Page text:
Something was going on in the Cumbrian town of Sedbergh in the late 1470s.
It seems to have started in July 1477, when Thomas Wadeson, a labourer of Sedbergh, beat John Wilson with a clubstaff, giving him a wound on his head from which Wilson died two days later. Nearly two years later, in April 1479, Wadeson sought sanctuary at Durham cathedral.
In the meantime, in January 1478, Oliver Branthwayt of Ireshopburn in Weardale, county Durham, was in Sedbergh and assaulted Thomas Lupton, stabbing him in the stomach with a dagger.
20 months later in September 1479, when he sought sanctuary at Durham, Branthwayt reported that “it is said” this wound killed Lupton (guess he hadn’t stuck around to find out for sure).
In November and December 1479, three more men, John Riddyng, Richard Riddyng, and Christopher Bowre, all of Sedbergh, also sought sanctuary as accessories to Lupton’s killing.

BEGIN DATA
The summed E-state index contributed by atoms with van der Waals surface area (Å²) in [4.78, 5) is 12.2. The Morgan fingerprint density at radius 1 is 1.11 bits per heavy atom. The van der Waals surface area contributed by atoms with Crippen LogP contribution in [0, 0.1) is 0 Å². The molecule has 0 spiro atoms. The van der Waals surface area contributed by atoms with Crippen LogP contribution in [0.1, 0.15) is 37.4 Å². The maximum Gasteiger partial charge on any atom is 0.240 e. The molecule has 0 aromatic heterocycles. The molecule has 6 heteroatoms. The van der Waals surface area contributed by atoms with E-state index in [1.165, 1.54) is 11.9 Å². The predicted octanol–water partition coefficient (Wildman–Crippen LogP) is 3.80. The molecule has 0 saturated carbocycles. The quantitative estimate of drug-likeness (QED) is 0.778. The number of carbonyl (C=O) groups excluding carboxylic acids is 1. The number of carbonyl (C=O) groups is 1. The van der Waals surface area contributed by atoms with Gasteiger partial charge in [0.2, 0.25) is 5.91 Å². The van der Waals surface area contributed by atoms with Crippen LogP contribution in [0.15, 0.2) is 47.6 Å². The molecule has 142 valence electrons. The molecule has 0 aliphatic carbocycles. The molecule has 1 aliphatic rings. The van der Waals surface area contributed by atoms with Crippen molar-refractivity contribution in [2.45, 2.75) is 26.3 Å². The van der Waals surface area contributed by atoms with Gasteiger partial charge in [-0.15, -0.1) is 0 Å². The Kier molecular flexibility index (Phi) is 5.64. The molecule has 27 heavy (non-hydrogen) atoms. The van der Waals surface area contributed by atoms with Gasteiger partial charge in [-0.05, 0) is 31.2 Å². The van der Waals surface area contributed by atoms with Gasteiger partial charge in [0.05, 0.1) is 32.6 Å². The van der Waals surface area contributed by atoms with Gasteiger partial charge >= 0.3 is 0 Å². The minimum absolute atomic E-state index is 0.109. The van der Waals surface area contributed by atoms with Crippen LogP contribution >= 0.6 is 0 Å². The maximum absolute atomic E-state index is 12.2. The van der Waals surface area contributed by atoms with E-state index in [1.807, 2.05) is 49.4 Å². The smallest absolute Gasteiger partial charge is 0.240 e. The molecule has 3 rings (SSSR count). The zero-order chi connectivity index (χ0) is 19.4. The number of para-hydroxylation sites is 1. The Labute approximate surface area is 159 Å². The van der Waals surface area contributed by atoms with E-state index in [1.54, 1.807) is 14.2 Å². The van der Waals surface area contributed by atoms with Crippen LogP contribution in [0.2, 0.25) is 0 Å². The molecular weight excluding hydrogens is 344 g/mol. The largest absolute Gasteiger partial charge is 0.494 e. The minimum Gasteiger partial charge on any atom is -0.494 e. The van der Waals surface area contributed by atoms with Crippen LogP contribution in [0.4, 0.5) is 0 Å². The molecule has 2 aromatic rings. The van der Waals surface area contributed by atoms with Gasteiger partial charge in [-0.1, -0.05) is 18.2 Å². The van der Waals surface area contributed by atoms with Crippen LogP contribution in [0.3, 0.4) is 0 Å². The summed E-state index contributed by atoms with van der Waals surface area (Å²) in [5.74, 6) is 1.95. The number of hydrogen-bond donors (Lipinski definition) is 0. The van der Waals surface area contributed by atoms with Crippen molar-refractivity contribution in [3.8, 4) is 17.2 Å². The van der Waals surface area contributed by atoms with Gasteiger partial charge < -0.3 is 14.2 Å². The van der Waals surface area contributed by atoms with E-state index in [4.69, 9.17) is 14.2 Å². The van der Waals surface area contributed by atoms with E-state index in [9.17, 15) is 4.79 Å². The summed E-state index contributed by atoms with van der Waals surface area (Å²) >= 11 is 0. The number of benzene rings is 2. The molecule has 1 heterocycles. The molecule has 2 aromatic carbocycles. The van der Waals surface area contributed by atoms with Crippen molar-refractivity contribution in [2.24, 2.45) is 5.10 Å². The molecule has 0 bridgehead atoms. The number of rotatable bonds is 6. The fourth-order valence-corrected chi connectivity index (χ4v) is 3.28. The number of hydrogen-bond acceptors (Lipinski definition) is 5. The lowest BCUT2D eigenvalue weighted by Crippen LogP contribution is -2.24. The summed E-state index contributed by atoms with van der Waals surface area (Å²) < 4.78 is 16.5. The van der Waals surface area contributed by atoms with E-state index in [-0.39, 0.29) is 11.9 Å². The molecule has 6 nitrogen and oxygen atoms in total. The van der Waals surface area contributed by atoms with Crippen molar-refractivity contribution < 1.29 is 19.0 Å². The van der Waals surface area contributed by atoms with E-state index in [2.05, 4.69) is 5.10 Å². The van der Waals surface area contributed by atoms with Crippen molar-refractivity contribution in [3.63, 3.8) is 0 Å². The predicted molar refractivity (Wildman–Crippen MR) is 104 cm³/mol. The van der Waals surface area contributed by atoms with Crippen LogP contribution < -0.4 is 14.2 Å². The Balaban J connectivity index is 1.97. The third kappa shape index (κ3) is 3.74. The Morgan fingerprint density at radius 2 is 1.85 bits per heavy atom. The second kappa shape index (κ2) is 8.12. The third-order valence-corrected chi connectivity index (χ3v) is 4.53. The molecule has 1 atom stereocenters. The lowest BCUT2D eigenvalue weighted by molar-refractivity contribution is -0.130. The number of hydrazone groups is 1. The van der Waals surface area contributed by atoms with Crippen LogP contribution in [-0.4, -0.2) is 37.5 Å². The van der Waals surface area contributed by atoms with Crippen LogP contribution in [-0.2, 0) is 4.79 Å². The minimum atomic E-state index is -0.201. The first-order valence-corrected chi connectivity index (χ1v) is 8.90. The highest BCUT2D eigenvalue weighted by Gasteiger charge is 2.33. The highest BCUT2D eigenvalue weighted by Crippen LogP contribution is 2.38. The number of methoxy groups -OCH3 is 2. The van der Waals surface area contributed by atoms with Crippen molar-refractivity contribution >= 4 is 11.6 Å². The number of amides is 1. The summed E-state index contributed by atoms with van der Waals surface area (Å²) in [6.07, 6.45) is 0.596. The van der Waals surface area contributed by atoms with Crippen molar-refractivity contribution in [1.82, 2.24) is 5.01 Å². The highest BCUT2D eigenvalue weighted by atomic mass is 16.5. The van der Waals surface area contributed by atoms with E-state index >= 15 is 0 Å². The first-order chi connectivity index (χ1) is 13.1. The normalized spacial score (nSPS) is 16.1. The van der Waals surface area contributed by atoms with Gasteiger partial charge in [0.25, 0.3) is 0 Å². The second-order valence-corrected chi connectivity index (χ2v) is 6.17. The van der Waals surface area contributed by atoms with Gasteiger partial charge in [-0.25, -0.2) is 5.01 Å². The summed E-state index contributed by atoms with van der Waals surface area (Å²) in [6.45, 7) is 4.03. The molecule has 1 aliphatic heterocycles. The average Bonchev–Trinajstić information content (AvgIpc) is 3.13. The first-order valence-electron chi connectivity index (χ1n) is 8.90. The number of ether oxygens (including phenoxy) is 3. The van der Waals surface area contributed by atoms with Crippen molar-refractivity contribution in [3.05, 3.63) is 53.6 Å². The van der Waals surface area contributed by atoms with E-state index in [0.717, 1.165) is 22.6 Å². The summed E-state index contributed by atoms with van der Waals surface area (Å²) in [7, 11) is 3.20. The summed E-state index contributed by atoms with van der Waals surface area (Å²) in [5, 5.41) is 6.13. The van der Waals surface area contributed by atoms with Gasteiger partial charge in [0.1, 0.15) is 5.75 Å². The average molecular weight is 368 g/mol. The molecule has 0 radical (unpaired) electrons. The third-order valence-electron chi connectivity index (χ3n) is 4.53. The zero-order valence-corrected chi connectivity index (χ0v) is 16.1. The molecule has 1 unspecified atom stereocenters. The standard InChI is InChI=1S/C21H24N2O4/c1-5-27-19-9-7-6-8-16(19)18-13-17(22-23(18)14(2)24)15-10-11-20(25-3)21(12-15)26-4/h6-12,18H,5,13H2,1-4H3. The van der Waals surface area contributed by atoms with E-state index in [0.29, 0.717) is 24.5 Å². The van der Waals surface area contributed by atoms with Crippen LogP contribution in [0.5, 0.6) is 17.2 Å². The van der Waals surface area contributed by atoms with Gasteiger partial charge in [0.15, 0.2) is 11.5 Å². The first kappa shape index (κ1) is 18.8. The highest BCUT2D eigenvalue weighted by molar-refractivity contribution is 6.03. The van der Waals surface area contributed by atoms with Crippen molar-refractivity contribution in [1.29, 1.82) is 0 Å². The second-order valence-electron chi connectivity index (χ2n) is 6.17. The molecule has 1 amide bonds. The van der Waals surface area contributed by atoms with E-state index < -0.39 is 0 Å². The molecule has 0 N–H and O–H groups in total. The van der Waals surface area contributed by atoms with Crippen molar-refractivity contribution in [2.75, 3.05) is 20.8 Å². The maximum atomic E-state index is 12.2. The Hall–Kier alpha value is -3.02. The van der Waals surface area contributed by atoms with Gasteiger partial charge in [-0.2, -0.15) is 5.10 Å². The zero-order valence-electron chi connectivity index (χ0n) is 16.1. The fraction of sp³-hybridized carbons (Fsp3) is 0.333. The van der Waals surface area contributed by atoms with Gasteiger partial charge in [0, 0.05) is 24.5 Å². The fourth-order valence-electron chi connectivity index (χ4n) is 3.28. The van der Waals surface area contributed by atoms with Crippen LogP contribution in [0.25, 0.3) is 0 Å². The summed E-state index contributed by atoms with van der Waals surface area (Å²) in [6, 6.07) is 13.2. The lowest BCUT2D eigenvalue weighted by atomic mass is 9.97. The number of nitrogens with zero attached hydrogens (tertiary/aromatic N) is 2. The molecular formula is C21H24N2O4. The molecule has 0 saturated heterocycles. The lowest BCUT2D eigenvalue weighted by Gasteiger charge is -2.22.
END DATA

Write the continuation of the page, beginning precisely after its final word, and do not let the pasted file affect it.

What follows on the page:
And by this time a third Sedbergh homicide had occurred: in March 1478, tailor Robert Richardson and labourer Edmund Moyser, also both of Sedbergh, killed Thomas Forster in nearby Kirkby Lonesdale, “in defence of their bodies.”
Although this was the latest of the three homicides, Richardson and Moyser were the first to seek sanctuary, in October 1478.
So: three homicides involving Sedbergh men, in or near Sedbergh, in July 1477, January 1478, and March 1478; a total of seven men, six from Sedbergh, sought asylum at Durham cathedral for these homicides between October 1478 and December 1479. Also in late 1479 and early 1480 was another sanctuary seeker from nearby Dent: perhaps that was connected, too.
This has the classic hallmark of feud – but the entries don’t clarify if the seekers were on rival sides of a feud or represented one side. If they were opponents, things must have been tense in the sanctuary precinct!
Sanctuary may have prevented the feud from spiralling even further out of control; but in the absence of further evidence in other records, we don’t know what precisely was happening in this remote Cumbrian town in the 1470s.